Schedule an appointment with your medical practitioner if:
- The area around the joint is red, swollen, tender or warm to the touch
- The pain lasts for three days or more
- You have a fever but no additional flu symptoms
Go straight to the emergency room if any of the following occurs:
- Swelling of the joint occurs suddenly
- The joint appears deformed
- The joint is completely immobile
- You have severe joint pain
- You’ve experienced a severe injury
How is joint pain identified?
Your doctor will presumably conduct a physical examination. They’ll also ask you about some details of your joint pain, which may help narrow down the potential causes.
A joint x-ray may be required to specify arthritis-related joint damage.
If your doctor suspects further cause, they may request a blood test to identify possible autoimmune disorders. They may also order a sedimentation rate test to gauge the level of inflammation in the body or a complete blood count.
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How to keep your joints healthy?
Physical activity: being physically active is one of the critical things you can do to maintain healthy joints. Regular exercise supports keeping the muscles around your joints strong and working as they should.
Even people with arthritis can profit from regular physical activity, which will help decrease disability and keep the joints working well. Younger people (like children and teenagers) should get an hour or more of physical activity daily.
Also, remember to wear the proper protective equipment when exercising or playing sports to avoid joint injury. Note that knee injuries early in life can later lead to osteoarthritis, so those protective pads and shoes that fit well make a big difference.
It’s also essential to strech and do some warm up before exercising. If you have other health-related concerns, talk to your doctor or a physical therapist to find out what activities suit you.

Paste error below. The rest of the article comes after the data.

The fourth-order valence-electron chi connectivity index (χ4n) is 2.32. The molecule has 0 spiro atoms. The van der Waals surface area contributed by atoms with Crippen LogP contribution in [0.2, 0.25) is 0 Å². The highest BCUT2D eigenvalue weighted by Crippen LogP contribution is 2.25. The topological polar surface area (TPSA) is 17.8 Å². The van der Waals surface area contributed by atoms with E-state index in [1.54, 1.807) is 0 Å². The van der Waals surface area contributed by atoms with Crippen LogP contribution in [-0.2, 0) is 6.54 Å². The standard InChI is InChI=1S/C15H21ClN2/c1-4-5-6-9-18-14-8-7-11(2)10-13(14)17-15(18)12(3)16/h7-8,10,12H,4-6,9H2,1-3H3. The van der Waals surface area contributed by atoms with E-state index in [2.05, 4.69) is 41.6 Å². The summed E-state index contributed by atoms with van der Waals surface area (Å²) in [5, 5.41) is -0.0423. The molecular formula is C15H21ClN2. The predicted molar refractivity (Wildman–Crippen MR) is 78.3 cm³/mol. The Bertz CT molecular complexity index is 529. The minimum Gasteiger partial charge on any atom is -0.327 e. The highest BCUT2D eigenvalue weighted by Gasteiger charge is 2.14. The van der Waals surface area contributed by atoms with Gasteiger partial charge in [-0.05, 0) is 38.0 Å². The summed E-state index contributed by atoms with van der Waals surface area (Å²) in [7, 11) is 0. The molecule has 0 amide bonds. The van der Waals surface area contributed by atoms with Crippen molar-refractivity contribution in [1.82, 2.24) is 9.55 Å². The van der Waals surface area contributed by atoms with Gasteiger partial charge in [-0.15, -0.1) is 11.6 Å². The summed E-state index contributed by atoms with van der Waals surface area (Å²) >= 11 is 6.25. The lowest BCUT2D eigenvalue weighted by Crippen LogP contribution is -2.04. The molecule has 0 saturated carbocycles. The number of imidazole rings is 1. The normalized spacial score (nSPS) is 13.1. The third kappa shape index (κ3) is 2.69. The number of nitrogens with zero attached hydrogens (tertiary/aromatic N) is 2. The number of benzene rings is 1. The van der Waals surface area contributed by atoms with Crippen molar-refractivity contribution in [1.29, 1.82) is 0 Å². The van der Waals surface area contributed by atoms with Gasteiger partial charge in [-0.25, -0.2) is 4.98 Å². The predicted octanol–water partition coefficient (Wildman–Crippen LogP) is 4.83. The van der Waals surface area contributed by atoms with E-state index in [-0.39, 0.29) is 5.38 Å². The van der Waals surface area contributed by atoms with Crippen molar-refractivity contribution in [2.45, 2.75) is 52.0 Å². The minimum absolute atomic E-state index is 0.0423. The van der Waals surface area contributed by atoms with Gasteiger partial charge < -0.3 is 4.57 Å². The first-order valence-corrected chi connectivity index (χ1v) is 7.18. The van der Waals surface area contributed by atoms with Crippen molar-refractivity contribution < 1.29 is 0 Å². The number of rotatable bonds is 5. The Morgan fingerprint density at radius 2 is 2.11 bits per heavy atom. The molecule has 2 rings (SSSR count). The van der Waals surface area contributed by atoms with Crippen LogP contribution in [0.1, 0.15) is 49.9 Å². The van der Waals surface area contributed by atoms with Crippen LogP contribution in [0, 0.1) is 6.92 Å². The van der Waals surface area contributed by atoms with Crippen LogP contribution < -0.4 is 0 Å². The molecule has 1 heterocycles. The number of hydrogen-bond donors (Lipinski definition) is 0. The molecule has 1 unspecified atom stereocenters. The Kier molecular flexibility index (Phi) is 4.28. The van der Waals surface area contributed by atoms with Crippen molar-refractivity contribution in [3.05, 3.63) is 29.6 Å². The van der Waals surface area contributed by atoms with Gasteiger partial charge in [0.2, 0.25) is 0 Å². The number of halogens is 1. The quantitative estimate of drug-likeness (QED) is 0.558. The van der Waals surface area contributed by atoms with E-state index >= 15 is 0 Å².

Follow a healthy diet: Physical activity and a balanced diet will aid in weight management. Avoiding extra weight puts less stress on your joints, especially on your feet, hips and knees. This can help lower the wear and tear that may lead to osteoarthritis later in life.
There is no distinct diet that will prevent or cure arthritis. Regardless, consuming a balanced diet will help handle your weight and provide a combination of nutrients for overall health.
A balanced diet:
- Balances calories from food with calories burned in physical activity to help sustain a healthy weight.
- Highlights fruits, vegetables, whole grains and fat-free or low-fat dairy products (cheese, milk and yoghurt)
- Includes protein from beans, eggs, lean meats, nuts, poultry and seafood
- Is as low as possible in trans fats.
- Is low in added sugars, cholesterol, refined grains, salt (sodium), saturated fats and solid fats
Medical treatment or supplements: your treatment alternatives will rely on the source of pain. In some cases, your doctor will need to draw out accumulated fluid in the joint area to evaluate for infection, gout, or other causes of joint pain. They might also suggest surgery to replace the joint.